Results and discussion

Polarization curves of AISI 316 obtained in aqueous ethanoic acid of concentrations ranging from 1-80% are shown in Fig 1(a). The curves show typical behavior with a small active region followed by a well defined passive, transpassive and secondary passive regions. The passive region extends from 0.2 to 1.0 V. After addition of different amounts of NaCl to 20% ethanoic acid, the Ecorr shifts towards negative direction and the passive region becomes successively smaller with the increase in the concentration of NaCl in test solution. A well defined pitting potential is also obtained, which indicates initiation and propagation of pits on the steel surface (Fig. 1(b)). In the present communication, potential points corresponding to the different regions on the Tafel's plots of the steel in 20% ethanoic acid and the latter containing 0.4 M NaCl are selected (indicated by marked spots in Figs. 1(a) and (b)) for ac impedance measurements. The observed plots in the impedance measurements were indeed the arc of a circle, but with its center below the x-axis. The results are discussed under the following sections.


Figure1. Potentiodynamic polarization curves obtained for AISI 316 after 24 h of immersion under static conditions in (a) 1-80% aqueous ethanoic acid and 20% acid is marked at certain potential points selected for impedance investigation, and (b) after adding different amounts of NaCl ranging from 2.5 mM to 0.5 M to 20% ethanoic acid and the polarization curve of the steel in 20% ethanoic acid containing 0.4 M NaCl is marked at certain potential points for impedance analysis.


Effect of exposure time

To study the effect of exposure time on the surface film properties of the steel, an applied potential of 0.6 V (passive region) was selected. The reason behind is to make a comparative study of results obtained in ethanoic acid containing chloride ions (discussed in section 3.4) as pitting corrosion process takes place in the passive potential range. Nyquist plots (Fig. 2(a)) show the formation of depressed semicircular capacitive loops owing to surface heterogeneity.


Figure 2. Effect of exposure duration on impedance measurements (a) Nyquist overlay plots, (b) capacitive loops formed in the high frequency region of the Nyquist plots, (c) Bode plots viz., log Z/log freq. and Phase /log frequency.


This is caused by surface distribution of reaction rates with the locations on the electrode [26]. Such a phenomenon is common with passivating alloys. On moving towards the high frequency region of these plots, another capacitive loop becomes visible (Fig. 2(b)).

With increase in the exposure time, the arc of the capacitive loops increases in size, but the increase is not very significant. The arc obtained in the low frequency region after 6 h (hours) exposure was found more depressed compared to the arc at 24 h. The arc at 72 h is the least depressed. The change in the dimension of the capacitive arcs indicates that the state of adsorptive intermediate changes with time. Sekine et al. [27] have reported the formation of [M(CH3COO)m]ad or [M(OH)n]ad on the surface of AISI 316 SS during this process.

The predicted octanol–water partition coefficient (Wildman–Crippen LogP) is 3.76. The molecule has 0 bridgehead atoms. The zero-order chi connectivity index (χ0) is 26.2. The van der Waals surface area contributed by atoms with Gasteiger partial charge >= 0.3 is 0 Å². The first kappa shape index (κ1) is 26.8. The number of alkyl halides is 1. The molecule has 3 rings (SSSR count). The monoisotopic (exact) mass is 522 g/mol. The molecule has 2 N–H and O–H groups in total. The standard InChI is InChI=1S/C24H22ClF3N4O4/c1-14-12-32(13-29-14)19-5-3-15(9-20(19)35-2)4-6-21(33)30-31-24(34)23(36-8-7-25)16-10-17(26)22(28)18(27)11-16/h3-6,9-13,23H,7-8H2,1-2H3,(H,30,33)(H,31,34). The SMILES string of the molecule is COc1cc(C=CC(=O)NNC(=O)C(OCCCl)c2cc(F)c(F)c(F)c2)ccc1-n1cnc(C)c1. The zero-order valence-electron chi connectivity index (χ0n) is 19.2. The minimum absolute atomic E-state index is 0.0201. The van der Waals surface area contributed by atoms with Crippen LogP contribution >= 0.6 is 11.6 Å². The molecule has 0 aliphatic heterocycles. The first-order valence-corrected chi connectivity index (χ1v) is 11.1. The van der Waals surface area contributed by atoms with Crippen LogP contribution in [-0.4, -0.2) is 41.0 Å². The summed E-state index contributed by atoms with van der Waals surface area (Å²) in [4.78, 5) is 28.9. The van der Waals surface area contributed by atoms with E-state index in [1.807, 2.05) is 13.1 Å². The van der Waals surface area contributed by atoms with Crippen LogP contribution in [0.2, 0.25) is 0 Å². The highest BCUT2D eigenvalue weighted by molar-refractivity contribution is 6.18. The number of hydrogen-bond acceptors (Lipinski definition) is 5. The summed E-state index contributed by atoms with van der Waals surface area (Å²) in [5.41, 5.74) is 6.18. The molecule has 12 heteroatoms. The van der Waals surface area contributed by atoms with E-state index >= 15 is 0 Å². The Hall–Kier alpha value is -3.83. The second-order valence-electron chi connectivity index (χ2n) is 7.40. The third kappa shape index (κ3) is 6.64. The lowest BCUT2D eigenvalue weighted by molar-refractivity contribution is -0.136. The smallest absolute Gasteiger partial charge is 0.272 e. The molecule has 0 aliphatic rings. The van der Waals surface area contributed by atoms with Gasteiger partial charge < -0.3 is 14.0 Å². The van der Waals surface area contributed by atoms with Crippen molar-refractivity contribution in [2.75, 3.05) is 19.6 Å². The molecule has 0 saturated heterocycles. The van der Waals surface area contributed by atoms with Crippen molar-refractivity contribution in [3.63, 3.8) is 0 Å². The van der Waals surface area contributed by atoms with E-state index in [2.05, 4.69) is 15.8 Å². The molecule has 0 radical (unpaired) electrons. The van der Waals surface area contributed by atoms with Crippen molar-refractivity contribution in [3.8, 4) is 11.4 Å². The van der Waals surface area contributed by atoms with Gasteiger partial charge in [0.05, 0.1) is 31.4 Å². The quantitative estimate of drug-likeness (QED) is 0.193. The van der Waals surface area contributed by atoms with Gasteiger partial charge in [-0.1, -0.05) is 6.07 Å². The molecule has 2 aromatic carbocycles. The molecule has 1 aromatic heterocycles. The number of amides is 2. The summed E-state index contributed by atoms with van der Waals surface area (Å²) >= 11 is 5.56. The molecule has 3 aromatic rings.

Because of the inherent limitation in the impedance data interpretation (different circuits may yield the same spectrum), only the simplest possible equivalent circuits were used for spectra fitting. Simulations were carried out with the help of Eq. 5 (Fig. 7(a)), incorporating the circuit elements shown in Fig. 3. A comparison between the measured and simulated spectra using fitting algorithm is presented in Fig. 4. It is preferred that the circuit chosen for the fitting of spectra be simple, convenient and capable to explain maximum number of plots. Barring a few cases (e.g., 4(b)), in most of the cases an excellent fitting was found (Fig. 4(a)). Even, the latter case can be regarded as acceptable considering the complexity of the passive film formed on the steel surface. In such cases, to fit the curves completely, inclusion of some more circuit elements would be required. With each curve, a variety of circuits would appear. The variation of circuit elements is so wide ranged that it led to over fitting, thereby making the analysis very cumbersome and complicated. Over fitting generally occurs when a model is excessively complex, such as having too many parameters relative to the number of observations. A model which has been over fit will generally have poor predictive performance, as it can exaggerate minor fluctuations in the data. This was the reason we used our own algorithm for analyzing the results.


Figure 3. Model of passive film structure formed on the surface of AISI 316 and equivalent electrical circuit.



Figure 4. Comparison between measured and simulated spectra. Dotted lines represent measured spectra and solid lines represent simulated spectra. (a) Good fitting and (b) reasonably moderate fitting.